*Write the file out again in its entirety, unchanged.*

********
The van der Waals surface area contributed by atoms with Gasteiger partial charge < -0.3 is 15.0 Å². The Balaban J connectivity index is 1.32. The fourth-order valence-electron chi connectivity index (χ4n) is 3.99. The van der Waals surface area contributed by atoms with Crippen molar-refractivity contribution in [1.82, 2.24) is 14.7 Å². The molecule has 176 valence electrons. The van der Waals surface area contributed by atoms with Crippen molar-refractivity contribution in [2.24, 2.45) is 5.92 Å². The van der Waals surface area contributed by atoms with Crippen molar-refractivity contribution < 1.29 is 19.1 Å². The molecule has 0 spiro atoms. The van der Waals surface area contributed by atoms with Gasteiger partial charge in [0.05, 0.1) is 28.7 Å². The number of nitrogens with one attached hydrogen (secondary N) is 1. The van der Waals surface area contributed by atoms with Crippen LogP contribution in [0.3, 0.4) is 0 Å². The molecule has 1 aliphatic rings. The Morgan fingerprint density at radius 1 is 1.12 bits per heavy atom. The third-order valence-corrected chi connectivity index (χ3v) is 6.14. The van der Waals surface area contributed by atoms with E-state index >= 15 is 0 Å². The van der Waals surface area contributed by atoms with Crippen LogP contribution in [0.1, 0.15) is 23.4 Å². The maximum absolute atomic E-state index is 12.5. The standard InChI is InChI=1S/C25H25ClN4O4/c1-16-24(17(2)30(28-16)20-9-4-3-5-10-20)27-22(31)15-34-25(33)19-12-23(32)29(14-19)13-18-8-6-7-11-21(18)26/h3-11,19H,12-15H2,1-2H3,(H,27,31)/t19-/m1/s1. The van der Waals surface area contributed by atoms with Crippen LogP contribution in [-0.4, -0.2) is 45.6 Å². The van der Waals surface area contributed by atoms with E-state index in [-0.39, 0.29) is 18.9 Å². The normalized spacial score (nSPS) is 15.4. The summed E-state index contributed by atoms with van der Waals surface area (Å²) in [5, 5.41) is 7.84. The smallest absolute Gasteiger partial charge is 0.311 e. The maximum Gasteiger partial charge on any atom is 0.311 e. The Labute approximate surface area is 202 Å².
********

The van der Waals surface area contributed by atoms with Gasteiger partial charge < -0.3 is 15.0 Å². The Balaban J connectivity index is 1.32. The fourth-order valence-electron chi connectivity index (χ4n) is 3.99. The van der Waals surface area contributed by atoms with Crippen molar-refractivity contribution in [1.82, 2.24) is 14.7 Å². The molecule has 176 valence electrons. The van der Waals surface area contributed by atoms with Crippen molar-refractivity contribution in [2.24, 2.45) is 5.92 Å². The van der Waals surface area contributed by atoms with Crippen molar-refractivity contribution < 1.29 is 19.1 Å². The molecule has 0 spiro atoms. The van der Waals surface area contributed by atoms with Gasteiger partial charge in [0.05, 0.1) is 28.7 Å². The number of nitrogens with one attached hydrogen (secondary N) is 1. The van der Waals surface area contributed by atoms with Crippen LogP contribution in [0.3, 0.4) is 0 Å². The molecule has 1 aliphatic rings. The Morgan fingerprint density at radius 1 is 1.12 bits per heavy atom. The third-order valence-corrected chi connectivity index (χ3v) is 6.14. The van der Waals surface area contributed by atoms with E-state index >= 15 is 0 Å². The van der Waals surface area contributed by atoms with Crippen LogP contribution in [0.1, 0.15) is 23.4 Å². The maximum absolute atomic E-state index is 12.5. The standard InChI is InChI=1S/C25H25ClN4O4/c1-16-24(17(2)30(28-16)20-9-4-3-5-10-20)27-22(31)15-34-25(33)19-12-23(32)29(14-19)13-18-8-6-7-11-21(18)26/h3-11,19H,12-15H2,1-2H3,(H,27,31)/t19-/m1/s1. The van der Waals surface area contributed by atoms with Crippen LogP contribution in [-0.4, -0.2) is 45.6 Å². The van der Waals surface area contributed by atoms with E-state index in [-0.39, 0.29) is 18.9 Å². The normalized spacial score (nSPS) is 15.4. The summed E-state index contributed by atoms with van der Waals surface area (Å²) in [5, 5.41) is 7.84. The smallest absolute Gasteiger partial charge is 0.311 e. The maximum Gasteiger partial charge on any atom is 0.311 e. The Labute approximate surface area is 202 Å².